I have just found what I think might be the most brilliant book on climate change on the market for people who care about the environment but might not be physicists, climatologists, or politicians.
The book is Sustainable Energy and is available in paperback or to download for free on-line. There is also a downloadable ten-page synopsis which provides an introduction or summary for those without time to read more.
Why is it so fantastic? Well, first of all, the author, David MacKay, is a physicist at Cambridge University in England, and he knows what he’s talking about. But he talks in everyday English, English that non-professionals can understand. He realizes that the huge numbers involved in so many discussions about alternative energy are so big as to be meaningless to many of us.
His second great contribution is that he is seriously trying to evaluate our options. He didn’t make up his mind before learning the facts that a green or nuclear or change-of-lifestyle is the solution to our environmental challenge.
He evaluates whether we can save the planet if we all do little things like turning off our tv stand bys, computer monitors and phone chargers when we’re not using them. (No, it’s not enough. It would be rather like trying to bail out the Titanic with a teaspoon.)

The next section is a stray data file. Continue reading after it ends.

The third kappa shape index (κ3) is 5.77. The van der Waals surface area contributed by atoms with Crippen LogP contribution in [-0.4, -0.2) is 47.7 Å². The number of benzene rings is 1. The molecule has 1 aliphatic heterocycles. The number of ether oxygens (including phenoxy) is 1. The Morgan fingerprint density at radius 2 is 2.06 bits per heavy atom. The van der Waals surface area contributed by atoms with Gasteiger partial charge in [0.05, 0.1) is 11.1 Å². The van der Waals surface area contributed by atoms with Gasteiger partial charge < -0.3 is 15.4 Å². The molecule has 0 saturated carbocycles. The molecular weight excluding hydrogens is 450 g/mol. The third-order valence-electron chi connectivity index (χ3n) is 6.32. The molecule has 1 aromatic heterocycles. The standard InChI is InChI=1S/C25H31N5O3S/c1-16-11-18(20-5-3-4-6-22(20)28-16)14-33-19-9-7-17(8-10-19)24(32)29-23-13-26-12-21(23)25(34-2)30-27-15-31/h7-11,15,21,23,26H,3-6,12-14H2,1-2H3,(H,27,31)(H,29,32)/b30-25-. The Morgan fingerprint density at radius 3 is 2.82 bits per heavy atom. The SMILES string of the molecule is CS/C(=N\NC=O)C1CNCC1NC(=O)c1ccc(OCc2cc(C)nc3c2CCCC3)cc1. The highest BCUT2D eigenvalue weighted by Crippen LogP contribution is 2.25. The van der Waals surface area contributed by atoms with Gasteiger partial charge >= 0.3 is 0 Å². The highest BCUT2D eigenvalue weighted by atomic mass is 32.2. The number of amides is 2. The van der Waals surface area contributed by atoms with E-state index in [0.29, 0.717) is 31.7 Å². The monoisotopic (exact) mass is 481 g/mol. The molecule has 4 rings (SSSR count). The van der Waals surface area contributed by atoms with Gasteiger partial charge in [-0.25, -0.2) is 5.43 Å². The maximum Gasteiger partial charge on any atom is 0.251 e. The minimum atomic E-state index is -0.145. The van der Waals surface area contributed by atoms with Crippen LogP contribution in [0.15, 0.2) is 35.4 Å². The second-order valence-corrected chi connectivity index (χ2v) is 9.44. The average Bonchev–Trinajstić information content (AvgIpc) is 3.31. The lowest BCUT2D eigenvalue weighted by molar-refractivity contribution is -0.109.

He evaluates whether Britain, which has a population of 60 million, or about 1/5th of that of the US, could meet its energy need through its renewable potential wind, wave, and solar resources. (No, not unless we are willing to cover 5-10% of the country with solar panels, and fill the sea with ten million acres of offshore wind farms.)
He evaluates in a rational comparison whether hybrid or electric cars are more environmentally friendly. (Electric cars win hands down.)
Overall, McKay’s conclusion is that if we want to ween ourselves from our excessive use of fossil-fuels, we will have to radically reduce our energy consumption as well as find significant alternative energy sources along with ways of reducing our carbon footprints. It is possible. But it probably won’t be easy.
What is so refreshing about MacKay’s approach is the lack of hot air and unsubstantiated claims. It calmly makes the nature and size of our choices clear. It makes rational decisions by all of us and by our politicians possible.
Which, in its own way, is a little terrifying.
Do read the book.